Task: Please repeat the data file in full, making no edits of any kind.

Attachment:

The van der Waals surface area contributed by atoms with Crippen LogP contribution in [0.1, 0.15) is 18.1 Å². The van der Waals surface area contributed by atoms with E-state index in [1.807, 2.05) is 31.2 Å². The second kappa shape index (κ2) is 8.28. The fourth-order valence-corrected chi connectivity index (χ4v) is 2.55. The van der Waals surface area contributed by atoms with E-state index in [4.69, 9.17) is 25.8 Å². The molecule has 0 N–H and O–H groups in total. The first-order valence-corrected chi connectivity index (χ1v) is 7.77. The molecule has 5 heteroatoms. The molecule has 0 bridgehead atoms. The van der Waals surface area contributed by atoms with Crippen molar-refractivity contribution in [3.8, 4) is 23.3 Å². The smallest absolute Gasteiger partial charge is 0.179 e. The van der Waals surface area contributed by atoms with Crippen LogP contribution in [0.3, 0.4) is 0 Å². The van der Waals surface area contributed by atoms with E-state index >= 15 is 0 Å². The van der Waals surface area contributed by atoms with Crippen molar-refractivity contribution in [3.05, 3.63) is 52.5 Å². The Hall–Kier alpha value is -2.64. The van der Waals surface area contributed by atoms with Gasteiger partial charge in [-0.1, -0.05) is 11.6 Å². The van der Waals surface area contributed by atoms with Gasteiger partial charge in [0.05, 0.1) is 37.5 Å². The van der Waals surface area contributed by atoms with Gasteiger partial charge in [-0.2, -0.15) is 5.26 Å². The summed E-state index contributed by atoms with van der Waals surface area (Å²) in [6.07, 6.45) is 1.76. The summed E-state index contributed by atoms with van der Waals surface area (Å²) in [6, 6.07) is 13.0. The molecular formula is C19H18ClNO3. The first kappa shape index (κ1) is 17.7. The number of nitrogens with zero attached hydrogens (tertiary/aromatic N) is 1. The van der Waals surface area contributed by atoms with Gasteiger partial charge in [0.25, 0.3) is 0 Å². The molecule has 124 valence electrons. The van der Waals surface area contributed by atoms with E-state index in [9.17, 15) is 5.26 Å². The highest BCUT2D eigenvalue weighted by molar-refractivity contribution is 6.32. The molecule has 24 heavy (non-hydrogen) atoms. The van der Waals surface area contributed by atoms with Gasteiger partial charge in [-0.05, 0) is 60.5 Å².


The van der Waals surface area contributed by atoms with Crippen LogP contribution in [0.1, 0.15) is 18.1 Å². The van der Waals surface area contributed by atoms with E-state index in [1.807, 2.05) is 31.2 Å². The second kappa shape index (κ2) is 8.28. The fourth-order valence-corrected chi connectivity index (χ4v) is 2.55. The van der Waals surface area contributed by atoms with E-state index in [4.69, 9.17) is 25.8 Å². The molecule has 0 N–H and O–H groups in total. The first-order valence-corrected chi connectivity index (χ1v) is 7.77. The molecule has 5 heteroatoms. The molecule has 0 bridgehead atoms. The van der Waals surface area contributed by atoms with Crippen molar-refractivity contribution in [3.8, 4) is 23.3 Å². The smallest absolute Gasteiger partial charge is 0.179 e. The van der Waals surface area contributed by atoms with Crippen LogP contribution in [0.3, 0.4) is 0 Å². The van der Waals surface area contributed by atoms with E-state index >= 15 is 0 Å². The van der Waals surface area contributed by atoms with Crippen molar-refractivity contribution in [3.05, 3.63) is 52.5 Å². The Hall–Kier alpha value is -2.64. The van der Waals surface area contributed by atoms with Gasteiger partial charge in [-0.1, -0.05) is 11.6 Å². The van der Waals surface area contributed by atoms with Gasteiger partial charge in [0.05, 0.1) is 37.5 Å². The van der Waals surface area contributed by atoms with Gasteiger partial charge in [-0.2, -0.15) is 5.26 Å². The summed E-state index contributed by atoms with van der Waals surface area (Å²) in [6.07, 6.45) is 1.76. The summed E-state index contributed by atoms with van der Waals surface area (Å²) in [6, 6.07) is 13.0. The molecular formula is C19H18ClNO3. The first kappa shape index (κ1) is 17.7. The number of nitrogens with zero attached hydrogens (tertiary/aromatic N) is 1. The van der Waals surface area contributed by atoms with Gasteiger partial charge in [0.25, 0.3) is 0 Å². The molecule has 124 valence electrons. The van der Waals surface area contributed by atoms with E-state index in [9.17, 15) is 5.26 Å². The highest BCUT2D eigenvalue weighted by molar-refractivity contribution is 6.32. The molecule has 24 heavy (non-hydrogen) atoms. The van der Waals surface area contributed by atoms with Gasteiger partial charge in [-0.05, 0) is 60.5 Å².